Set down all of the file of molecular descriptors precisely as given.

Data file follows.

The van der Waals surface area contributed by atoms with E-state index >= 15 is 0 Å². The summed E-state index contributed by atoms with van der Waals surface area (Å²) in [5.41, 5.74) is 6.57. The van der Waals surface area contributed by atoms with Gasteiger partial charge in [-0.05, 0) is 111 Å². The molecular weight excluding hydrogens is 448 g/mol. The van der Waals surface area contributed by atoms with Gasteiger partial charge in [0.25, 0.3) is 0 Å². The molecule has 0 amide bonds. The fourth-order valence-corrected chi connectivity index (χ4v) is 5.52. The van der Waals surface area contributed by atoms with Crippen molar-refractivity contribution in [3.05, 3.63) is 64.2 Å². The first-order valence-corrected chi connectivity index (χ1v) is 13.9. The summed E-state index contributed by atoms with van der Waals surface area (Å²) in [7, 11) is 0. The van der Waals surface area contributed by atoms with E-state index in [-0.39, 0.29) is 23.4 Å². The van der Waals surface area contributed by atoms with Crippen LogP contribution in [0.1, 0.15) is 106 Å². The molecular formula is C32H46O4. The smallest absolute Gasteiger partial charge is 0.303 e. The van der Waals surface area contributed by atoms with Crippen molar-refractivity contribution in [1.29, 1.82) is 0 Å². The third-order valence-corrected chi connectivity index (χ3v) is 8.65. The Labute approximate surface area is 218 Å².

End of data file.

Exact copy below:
The van der Waals surface area contributed by atoms with E-state index >= 15 is 0 Å². The summed E-state index contributed by atoms with van der Waals surface area (Å²) in [5.41, 5.74) is 6.57. The van der Waals surface area contributed by atoms with Gasteiger partial charge in [-0.05, 0) is 111 Å². The molecular weight excluding hydrogens is 448 g/mol. The van der Waals surface area contributed by atoms with Gasteiger partial charge in [0.25, 0.3) is 0 Å². The molecule has 0 amide bonds. The fourth-order valence-corrected chi connectivity index (χ4v) is 5.52. The van der Waals surface area contributed by atoms with Crippen molar-refractivity contribution in [3.05, 3.63) is 64.2 Å². The first-order valence-corrected chi connectivity index (χ1v) is 13.9. The summed E-state index contributed by atoms with van der Waals surface area (Å²) in [7, 11) is 0. The van der Waals surface area contributed by atoms with E-state index in [-0.39, 0.29) is 23.4 Å². The van der Waals surface area contributed by atoms with Crippen LogP contribution in [0.1, 0.15) is 106 Å². The molecular formula is C32H46O4. The smallest absolute Gasteiger partial charge is 0.303 e. The van der Waals surface area contributed by atoms with Crippen molar-refractivity contribution in [1.29, 1.82) is 0 Å². The third-order valence-corrected chi connectivity index (χ3v) is 8.65. The Labute approximate surface area is 218 Å².